14. Let plates and silverware dry thoroughly to discourage bacteria—and wash your hands before putting them away.
15. Swap out a recirculating vent fan for one that vents outdoors so that pollutants and odors can make a clean exit.
16. Opt for a copper sink or counter. The metal is naturally antimicrobial.
17. Seal stone counters with a product low in VOCs.
19. Open a window (unless you’re fighting pollen). Indoor air can contain two to five times more chemical pollutants than air outdoors.
20. Use a vacuum cleaner with a HEPA filter. High-efficiency particulate air filters are best for sucking up dust, dust mites (and their allergy-aggravating droppings), animal dander, and fleas. Use a crevice tool on upholstery and a brush attachment on dust-catching curtains and lamp shades.
21. Pot up a plant or two. Spider plants, peace lilies, philodendrons, and aloe vera can help neutralize formaldehyde (found in furniture) and benzene (found in car fumes and paint supplies). Snake plants, English ivy, Boston and asparagus ferns, and Areca and bamboo palms are good neutralizers too.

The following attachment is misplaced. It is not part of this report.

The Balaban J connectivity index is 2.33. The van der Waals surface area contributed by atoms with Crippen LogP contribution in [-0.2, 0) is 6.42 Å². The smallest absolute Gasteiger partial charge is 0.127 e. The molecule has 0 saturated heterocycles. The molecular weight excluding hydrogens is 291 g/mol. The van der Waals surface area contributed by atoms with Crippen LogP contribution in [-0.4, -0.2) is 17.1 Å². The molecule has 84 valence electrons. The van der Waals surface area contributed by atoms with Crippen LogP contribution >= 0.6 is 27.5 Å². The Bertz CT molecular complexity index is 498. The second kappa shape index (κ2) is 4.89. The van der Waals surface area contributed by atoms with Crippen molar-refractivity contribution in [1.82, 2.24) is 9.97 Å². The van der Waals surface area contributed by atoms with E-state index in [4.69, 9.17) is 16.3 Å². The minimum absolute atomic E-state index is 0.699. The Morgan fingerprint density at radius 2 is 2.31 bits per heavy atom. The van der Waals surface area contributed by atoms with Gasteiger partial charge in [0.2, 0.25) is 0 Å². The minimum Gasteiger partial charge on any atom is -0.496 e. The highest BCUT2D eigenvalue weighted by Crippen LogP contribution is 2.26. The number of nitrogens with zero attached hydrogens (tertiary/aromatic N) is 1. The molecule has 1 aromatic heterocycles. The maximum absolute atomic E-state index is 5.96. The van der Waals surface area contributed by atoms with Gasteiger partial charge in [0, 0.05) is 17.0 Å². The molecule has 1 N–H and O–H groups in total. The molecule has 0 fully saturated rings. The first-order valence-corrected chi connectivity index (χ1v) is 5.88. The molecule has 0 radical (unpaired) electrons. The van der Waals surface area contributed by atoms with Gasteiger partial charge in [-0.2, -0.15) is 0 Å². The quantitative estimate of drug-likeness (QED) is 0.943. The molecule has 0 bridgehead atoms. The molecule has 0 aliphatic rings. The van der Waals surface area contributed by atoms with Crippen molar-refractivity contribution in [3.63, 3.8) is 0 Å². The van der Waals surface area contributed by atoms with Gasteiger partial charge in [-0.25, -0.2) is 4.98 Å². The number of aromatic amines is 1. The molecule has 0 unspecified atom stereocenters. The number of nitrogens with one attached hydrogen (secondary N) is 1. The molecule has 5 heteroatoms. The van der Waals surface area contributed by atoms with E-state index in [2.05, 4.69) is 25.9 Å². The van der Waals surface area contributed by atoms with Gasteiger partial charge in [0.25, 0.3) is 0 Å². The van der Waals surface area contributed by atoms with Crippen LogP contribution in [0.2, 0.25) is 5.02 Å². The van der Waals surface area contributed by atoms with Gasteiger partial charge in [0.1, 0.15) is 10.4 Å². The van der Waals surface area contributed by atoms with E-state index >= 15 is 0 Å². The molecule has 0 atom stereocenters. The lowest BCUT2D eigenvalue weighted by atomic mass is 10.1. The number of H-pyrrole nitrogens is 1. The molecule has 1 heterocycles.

22. Clean hardwood floors often using a mild vinegar-and-water or lemon-oil-and-water solution. Avoid chemical-based cleansers and floor waxes that can be high in lung-irritating VOCs.
23. Sanitize handheld devices. Cordless phones, TV remotes—even computer keyboards—may harbor more bacteria than a toilet seat.
24. Hire a chimney sweep, today. Regular fireplace and chimney maintenance helps lower airborne particulates and carbon-monoxide emissions. Before sweeping up yourself, dampen ashes so that they won’t fly around the room.
25. Invest in a central vacuum system. Opt for one that vents to the outdoors for optimal removal of dust and allergens.
26. Buy an air purifier. While hardly a panacea, the new generation of purifiers can help control dust and allergens. Find buying guidelines at achooallergy.com.
27. Loosen grime with steam. Steam appliances, such as Haan’s Steam Cleaning Floor Sanitizer ($100;buyhaan.com), rely on water alone.